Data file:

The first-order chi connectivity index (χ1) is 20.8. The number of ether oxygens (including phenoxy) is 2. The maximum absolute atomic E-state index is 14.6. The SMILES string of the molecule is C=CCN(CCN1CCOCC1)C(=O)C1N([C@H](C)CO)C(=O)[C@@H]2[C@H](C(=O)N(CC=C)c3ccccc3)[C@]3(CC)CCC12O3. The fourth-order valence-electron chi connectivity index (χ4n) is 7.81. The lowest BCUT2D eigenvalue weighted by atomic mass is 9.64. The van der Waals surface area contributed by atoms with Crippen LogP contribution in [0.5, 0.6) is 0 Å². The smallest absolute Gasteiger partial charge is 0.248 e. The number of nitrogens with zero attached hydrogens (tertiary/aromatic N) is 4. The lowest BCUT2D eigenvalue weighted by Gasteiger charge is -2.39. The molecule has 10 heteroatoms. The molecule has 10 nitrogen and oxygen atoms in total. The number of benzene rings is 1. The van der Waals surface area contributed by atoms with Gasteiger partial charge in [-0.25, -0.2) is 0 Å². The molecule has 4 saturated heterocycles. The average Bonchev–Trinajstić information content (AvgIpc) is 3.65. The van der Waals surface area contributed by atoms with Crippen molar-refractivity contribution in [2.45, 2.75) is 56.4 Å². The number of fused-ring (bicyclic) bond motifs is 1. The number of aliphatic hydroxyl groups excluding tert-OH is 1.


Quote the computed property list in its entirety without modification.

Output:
The first-order chi connectivity index (χ1) is 20.8. The number of ether oxygens (including phenoxy) is 2. The maximum absolute atomic E-state index is 14.6. The SMILES string of the molecule is C=CCN(CCN1CCOCC1)C(=O)C1N([C@H](C)CO)C(=O)[C@@H]2[C@H](C(=O)N(CC=C)c3ccccc3)[C@]3(CC)CCC12O3. The fourth-order valence-electron chi connectivity index (χ4n) is 7.81. The lowest BCUT2D eigenvalue weighted by atomic mass is 9.64. The van der Waals surface area contributed by atoms with Crippen LogP contribution in [0.5, 0.6) is 0 Å². The smallest absolute Gasteiger partial charge is 0.248 e. The number of nitrogens with zero attached hydrogens (tertiary/aromatic N) is 4. The lowest BCUT2D eigenvalue weighted by Gasteiger charge is -2.39. The molecule has 10 heteroatoms. The molecule has 10 nitrogen and oxygen atoms in total. The number of benzene rings is 1. The van der Waals surface area contributed by atoms with Gasteiger partial charge in [-0.25, -0.2) is 0 Å². The molecule has 4 saturated heterocycles. The average Bonchev–Trinajstić information content (AvgIpc) is 3.65. The van der Waals surface area contributed by atoms with Crippen molar-refractivity contribution in [2.45, 2.75) is 56.4 Å². The number of fused-ring (bicyclic) bond motifs is 1. The number of aliphatic hydroxyl groups excluding tert-OH is 1.